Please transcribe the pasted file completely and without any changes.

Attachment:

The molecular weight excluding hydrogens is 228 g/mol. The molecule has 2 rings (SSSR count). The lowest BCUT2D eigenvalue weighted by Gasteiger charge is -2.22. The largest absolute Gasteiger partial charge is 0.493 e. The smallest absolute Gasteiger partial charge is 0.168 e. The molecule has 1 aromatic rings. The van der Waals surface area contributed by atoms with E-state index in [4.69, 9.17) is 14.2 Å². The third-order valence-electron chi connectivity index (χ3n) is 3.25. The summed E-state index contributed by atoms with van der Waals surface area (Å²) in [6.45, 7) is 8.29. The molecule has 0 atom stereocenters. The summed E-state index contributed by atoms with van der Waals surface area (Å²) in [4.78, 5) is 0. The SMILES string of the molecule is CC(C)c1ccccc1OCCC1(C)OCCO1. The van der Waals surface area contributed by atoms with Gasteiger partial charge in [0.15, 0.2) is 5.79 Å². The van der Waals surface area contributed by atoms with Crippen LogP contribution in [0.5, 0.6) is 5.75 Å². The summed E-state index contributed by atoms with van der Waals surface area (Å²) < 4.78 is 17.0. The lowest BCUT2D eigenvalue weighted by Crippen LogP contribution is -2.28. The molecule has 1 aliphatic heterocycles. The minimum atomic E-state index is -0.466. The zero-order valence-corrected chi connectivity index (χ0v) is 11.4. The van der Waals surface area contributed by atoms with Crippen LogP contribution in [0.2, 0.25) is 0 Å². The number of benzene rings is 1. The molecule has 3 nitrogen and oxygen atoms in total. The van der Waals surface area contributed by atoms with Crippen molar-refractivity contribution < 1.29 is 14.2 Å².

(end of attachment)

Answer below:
The molecular weight excluding hydrogens is 228 g/mol. The molecule has 2 rings (SSSR count). The lowest BCUT2D eigenvalue weighted by Gasteiger charge is -2.22. The largest absolute Gasteiger partial charge is 0.493 e. The smallest absolute Gasteiger partial charge is 0.168 e. The molecule has 1 aromatic rings. The van der Waals surface area contributed by atoms with E-state index in [4.69, 9.17) is 14.2 Å². The third-order valence-electron chi connectivity index (χ3n) is 3.25. The summed E-state index contributed by atoms with van der Waals surface area (Å²) in [6.45, 7) is 8.29. The molecule has 0 atom stereocenters. The summed E-state index contributed by atoms with van der Waals surface area (Å²) in [4.78, 5) is 0. The SMILES string of the molecule is CC(C)c1ccccc1OCCC1(C)OCCO1. The van der Waals surface area contributed by atoms with Gasteiger partial charge in [0.15, 0.2) is 5.79 Å². The van der Waals surface area contributed by atoms with Crippen LogP contribution in [0.5, 0.6) is 5.75 Å². The summed E-state index contributed by atoms with van der Waals surface area (Å²) < 4.78 is 17.0. The lowest BCUT2D eigenvalue weighted by Crippen LogP contribution is -2.28. The molecule has 1 aliphatic heterocycles. The minimum atomic E-state index is -0.466. The zero-order valence-corrected chi connectivity index (χ0v) is 11.4. The van der Waals surface area contributed by atoms with Crippen LogP contribution in [0.2, 0.25) is 0 Å². The number of benzene rings is 1. The molecule has 3 nitrogen and oxygen atoms in total. The van der Waals surface area contributed by atoms with Crippen molar-refractivity contribution < 1.29 is 14.2 Å².